A Service-Learning Trip
In Sally Eden’s “Out of the Comfort Zone” student’s essays emphasize how being pushed out of their comfort zone forced them to be more proactive, tackle unfamiliar activities, and develop emotionally. It emphasizes the importance of higher education institutions supporting work-based learning outside of the classroom. Likewise, in Brian Starks “Outside the Comfort Zone of the Classroom” he describes a style of learning that takes students out of their comfort zone, and into the real world. It explains how experiences impacted the student’s education, as well as their lives. He hopes to influence teachers to re-think their way of teaching by understanding the importance of service.
Michelle Regalla’s study focused on teachers. She examines the impact of a service-learning trip to Costa Rica for teachers at a small, liberal arts university. Three trips were taken over the summer semesters from 2010 to 2013. The trips were all organized and conducted by the same faculty member. There were a total of 28 teachers, 22 of them enrolled in a Master’s of Arts in the Teaching of English to Speakers of Other Languages (MATESOL) program and the other 6 were enrolled in other education programs, including English and elementary education, at either the graduate or undergraduate level. The data includes the teacher’s responses to writing prompts, field notes, and follow-up questions. One shared, “I don’t speak much Spanish so it was uncomfortable being in a room with my host family and not being able to communicate much. But then I remembered that I came on this trip because I needed to get out of my comfort zone!”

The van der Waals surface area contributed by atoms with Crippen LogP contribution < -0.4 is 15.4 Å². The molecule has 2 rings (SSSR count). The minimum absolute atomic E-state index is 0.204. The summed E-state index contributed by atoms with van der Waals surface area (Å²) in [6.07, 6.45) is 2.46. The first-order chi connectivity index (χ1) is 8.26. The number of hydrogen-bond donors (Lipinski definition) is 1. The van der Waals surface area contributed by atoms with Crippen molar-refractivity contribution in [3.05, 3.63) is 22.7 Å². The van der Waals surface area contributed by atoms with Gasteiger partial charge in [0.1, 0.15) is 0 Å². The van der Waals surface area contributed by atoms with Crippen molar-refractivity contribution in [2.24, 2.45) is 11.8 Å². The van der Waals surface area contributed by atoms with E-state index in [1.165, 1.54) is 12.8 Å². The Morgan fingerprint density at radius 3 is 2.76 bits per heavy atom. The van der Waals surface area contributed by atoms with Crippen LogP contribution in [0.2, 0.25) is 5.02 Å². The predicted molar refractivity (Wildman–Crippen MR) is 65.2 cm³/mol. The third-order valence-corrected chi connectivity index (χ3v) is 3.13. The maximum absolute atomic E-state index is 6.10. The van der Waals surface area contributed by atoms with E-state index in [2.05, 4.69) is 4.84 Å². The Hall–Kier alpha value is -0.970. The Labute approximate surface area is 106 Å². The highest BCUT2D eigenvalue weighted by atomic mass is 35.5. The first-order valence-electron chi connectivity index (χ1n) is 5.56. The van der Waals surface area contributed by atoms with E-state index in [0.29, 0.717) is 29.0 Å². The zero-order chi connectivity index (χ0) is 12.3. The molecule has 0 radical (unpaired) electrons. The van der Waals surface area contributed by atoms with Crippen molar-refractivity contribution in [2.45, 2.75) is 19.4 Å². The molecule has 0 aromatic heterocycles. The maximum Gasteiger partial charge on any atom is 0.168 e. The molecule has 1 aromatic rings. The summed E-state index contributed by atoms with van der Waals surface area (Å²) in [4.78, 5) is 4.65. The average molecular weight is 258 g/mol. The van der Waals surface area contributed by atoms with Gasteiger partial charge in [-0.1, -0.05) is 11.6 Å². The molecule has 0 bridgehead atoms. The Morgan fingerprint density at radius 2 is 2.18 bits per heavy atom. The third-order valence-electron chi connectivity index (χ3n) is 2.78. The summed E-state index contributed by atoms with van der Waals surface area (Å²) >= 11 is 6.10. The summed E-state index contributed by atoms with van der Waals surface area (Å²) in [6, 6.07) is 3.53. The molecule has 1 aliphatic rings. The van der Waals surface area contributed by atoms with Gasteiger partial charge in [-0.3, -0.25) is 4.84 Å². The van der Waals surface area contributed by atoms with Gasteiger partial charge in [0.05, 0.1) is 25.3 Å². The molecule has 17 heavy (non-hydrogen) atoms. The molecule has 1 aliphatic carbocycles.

How it works
In the nursing field, a third-year student recounts an experience that helped her realize her potential and gain confidence. She no longer hides behind senior members or staff, or stays away from any new challenges. Now she embraces them. She said “ Working within my limitations as a student, I recognize my boundaries as well as my capabilities, meaning I was able to deliver safe and effective patient care.” Val Freestone, a nurse for the elder said, “Don’t be frightened to step out of your comfort zone and make a change. It’s about stretching your networks – thinking, ‘Do I need to stay where I am or could I still offer a career to somebody?’ It’s never too late.” “Lilly is the reason I became a nurse,’ Freestone says. ‘She screamed, shouted, punched and bit, all because she was scared. She didn’t know what was going on. But if you could get past that you got such a huge reward because then you could get her to speak to you and respond to reassurance. She’s the reason I do what I do.” She shared this in Daniel Allen’s “Stepping out of the Comfort Zone.”